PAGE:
It was stunning. Yet it was overdue. If not this tournament, then some major. The gods of sport eventually make their presence known.

Nobody’s won three Super Bowls in succession, and yes in the mind’s eye we still cringe as Roger Craig fumbles Steve Young’s handoff in the 1990 NFC playoffs.

Something goes wrong. Or for the other side goes right. Favorites lose, underdogs win. Y.E. Yang was as big an underdog as we might imagine, which made the win all the more unbelievable. And captivating.

It may never happen again, but once was enough. We thought that like death and taxes, Tiger Woods with a lead in the final round of a major was a sure thing. We should have known better.

Art Spander has been covering Bay Area sports since 1965 and also writes on and E-mail him at

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Copyright 2009 SF Newspaper Company 

RealClearSports: Tiger Leaves Us in Disbelief

By Art Spander

No, we didn't believe it. Even if we watched it unfold. It was fantasy strangling reality, the impossible becoming actuality. It was Tiger Woods losing a major golf tournament.

We wanted someone to step up and challenge Tiger, wanted somebody not to melt in his presence. We thought it might be Padraig Harrington, who had three majors of his own. Or in his fading glory, Ernie Els. Instead it turned out to be a Korean named Y.E. (for Yong-Eun) Yang.

Only the day before, Harrington was saying the fans wanted someone to challenge Tiger, "to make it a battle.'' Not to beat him, but to make it interesting. This 91st PGA Championship at Hazeltine National, on the prairieland west of Minneapolis, got very interesting.

Then it got out of hand. Then it got ridiculous. Then it got head-shockingly bizarre and unprecedented.

Fourteen times before, Tiger Woods had led a major golf championship into the final round, and 14 times Tiger had won. So why wouldn't it be 15 out of 15, especially since he had led from Thursday's first round? Especially since he was paired with Yang, which everyone believed meant Yang would fold. Isn't Tiger the great intimidator?

What he wasn't on Sunday was the great putter. Took 33 putts, did Mr. Woods. Shot 5-over par 75. Went from a two-shot lead to a three-shot deficit, as Yang had a 70 for a 72-hole score of 8-under 280. Went a year without a major victory for the first time in 2009.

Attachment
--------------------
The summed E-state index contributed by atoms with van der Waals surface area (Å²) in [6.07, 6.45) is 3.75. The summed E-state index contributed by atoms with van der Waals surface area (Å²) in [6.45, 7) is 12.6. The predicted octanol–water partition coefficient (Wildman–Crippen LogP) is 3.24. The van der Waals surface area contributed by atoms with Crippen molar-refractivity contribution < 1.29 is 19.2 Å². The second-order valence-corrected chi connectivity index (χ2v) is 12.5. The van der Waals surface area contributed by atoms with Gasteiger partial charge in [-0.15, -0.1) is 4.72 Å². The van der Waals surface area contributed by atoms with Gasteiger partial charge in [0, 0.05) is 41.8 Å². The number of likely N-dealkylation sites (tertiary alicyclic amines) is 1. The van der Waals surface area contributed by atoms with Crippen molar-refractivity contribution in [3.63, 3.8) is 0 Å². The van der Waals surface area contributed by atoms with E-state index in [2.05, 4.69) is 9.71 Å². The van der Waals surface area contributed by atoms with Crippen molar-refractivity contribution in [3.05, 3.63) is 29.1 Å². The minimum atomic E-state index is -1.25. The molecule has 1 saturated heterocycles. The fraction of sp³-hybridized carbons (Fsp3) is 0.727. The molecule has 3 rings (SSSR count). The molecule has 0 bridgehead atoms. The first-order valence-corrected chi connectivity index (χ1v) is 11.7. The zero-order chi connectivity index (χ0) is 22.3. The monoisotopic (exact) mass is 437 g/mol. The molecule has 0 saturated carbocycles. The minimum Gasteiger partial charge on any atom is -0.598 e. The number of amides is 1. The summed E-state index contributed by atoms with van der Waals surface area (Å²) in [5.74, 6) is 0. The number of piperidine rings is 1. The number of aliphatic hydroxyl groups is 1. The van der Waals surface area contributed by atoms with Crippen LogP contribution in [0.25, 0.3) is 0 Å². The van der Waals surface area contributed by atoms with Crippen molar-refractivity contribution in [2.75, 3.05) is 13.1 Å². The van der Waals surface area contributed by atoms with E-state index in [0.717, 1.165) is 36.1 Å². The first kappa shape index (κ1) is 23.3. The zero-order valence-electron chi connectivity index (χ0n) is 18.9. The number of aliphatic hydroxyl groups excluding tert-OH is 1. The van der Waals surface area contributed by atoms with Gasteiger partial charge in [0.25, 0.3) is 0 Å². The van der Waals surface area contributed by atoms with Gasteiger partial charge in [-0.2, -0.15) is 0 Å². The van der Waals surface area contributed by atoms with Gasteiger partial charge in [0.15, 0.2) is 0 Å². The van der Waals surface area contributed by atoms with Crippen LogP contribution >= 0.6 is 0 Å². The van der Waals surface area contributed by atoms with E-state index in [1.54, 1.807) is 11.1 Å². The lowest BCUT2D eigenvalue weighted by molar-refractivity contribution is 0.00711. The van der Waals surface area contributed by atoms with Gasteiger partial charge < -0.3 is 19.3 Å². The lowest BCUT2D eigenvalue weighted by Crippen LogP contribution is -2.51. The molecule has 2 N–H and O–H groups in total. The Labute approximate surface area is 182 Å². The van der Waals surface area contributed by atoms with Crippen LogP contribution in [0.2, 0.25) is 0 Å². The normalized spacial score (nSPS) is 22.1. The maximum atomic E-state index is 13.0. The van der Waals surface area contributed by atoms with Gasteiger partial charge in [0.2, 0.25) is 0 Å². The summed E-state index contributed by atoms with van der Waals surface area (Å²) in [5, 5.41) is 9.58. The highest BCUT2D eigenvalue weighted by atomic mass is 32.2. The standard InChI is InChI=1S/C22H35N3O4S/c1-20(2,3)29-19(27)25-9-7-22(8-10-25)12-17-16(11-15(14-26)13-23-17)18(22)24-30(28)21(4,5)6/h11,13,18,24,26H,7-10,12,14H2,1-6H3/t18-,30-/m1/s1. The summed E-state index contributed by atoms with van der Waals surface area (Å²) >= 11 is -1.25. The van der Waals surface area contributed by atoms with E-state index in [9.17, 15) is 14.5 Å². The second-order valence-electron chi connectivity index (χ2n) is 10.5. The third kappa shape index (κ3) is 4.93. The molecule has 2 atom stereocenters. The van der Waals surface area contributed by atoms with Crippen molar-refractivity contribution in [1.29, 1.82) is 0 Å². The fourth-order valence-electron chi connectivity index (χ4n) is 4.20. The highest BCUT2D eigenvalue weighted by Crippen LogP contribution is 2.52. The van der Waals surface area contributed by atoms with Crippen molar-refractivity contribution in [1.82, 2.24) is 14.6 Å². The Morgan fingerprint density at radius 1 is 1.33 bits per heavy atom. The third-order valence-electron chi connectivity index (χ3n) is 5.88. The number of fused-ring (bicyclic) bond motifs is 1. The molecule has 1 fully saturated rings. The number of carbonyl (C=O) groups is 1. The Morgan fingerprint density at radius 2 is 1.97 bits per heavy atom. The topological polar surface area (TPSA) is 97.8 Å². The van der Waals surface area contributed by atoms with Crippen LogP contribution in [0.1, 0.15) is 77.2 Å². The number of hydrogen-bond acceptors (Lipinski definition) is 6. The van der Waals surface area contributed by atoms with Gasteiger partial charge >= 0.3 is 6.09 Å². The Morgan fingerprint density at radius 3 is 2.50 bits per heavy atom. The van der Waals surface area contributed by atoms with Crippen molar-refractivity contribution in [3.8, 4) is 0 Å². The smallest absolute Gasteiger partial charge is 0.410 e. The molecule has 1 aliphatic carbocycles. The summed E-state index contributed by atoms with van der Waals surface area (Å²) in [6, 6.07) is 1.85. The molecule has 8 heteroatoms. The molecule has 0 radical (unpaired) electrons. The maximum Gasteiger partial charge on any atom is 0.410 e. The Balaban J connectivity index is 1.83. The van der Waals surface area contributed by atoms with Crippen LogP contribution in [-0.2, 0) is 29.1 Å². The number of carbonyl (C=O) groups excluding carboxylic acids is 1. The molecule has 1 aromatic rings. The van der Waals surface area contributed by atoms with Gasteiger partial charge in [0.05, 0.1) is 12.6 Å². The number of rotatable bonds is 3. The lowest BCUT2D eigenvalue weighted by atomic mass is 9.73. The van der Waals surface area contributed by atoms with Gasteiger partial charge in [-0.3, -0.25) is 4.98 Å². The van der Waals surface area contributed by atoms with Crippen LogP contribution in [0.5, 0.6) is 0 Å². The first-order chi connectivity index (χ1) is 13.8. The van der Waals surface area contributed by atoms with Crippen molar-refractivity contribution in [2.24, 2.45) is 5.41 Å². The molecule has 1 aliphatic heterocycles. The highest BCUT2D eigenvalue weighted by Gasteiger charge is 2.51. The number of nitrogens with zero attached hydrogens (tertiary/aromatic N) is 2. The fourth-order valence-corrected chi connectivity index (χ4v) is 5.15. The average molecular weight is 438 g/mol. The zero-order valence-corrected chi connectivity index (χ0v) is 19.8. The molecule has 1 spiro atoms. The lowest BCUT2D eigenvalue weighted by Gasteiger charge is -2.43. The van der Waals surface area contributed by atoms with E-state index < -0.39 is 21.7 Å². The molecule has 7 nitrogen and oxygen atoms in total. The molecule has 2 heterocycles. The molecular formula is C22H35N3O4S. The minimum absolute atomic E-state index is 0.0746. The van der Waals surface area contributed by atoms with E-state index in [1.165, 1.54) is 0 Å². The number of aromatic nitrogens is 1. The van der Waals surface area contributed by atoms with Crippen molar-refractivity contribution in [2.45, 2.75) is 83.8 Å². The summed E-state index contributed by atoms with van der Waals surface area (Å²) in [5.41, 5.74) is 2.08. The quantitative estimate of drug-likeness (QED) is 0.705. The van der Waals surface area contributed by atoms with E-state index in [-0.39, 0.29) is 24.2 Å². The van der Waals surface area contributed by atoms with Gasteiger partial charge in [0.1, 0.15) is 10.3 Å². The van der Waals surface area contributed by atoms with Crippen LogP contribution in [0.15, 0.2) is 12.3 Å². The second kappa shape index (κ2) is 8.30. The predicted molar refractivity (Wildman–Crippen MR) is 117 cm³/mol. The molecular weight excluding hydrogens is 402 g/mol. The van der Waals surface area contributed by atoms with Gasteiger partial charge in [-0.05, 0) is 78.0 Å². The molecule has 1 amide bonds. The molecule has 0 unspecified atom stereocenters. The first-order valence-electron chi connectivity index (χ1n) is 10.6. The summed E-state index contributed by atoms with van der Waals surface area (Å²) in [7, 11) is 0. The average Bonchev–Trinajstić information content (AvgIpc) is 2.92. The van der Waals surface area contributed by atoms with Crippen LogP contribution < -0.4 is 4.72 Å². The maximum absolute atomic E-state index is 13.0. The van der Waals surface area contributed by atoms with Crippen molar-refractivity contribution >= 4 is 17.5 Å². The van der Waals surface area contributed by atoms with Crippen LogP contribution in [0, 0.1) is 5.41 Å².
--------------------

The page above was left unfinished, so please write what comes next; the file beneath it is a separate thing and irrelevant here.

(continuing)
But he didn't go without proving what a sportsman he is, what a gentleman he is.

You can tell more about a person by the way he acts after a defeat than after a victory. It's easy to be charming, responsive, when you're holding the trophy, when they're giving you the accolades. But an individual unveils himself when he or she doesn't win.

Tiger is painfully protective. His post-match remarks intentionally are bland, even boring. If you don't say anything in particular, he believes, than nobody can misquote you or misinterpret you. So keep it simple and uncontroversial.

But Woods pulled the mask away just a bit. He was disappointed. He had to be. We thought he would win. He thought he would win. Didn't he always win before?

"Today,'' conceded Woods, "was not very good at all. I had a few misreads on putts, and I hit some bad putts too. It was a bad day at the wrong time, and that's the way it goes.''

There's a saying about golf, that it's like a love affair. That if you don't take it seriously it's no fun, and if you do it can break your heart. If Tiger's heart isn't broken, his armor of vulnerability certainly is.

Nobody's perfect. Except Tiger Woods had been with a lead the final day of a major golf championship. Now the perfection is wiped away.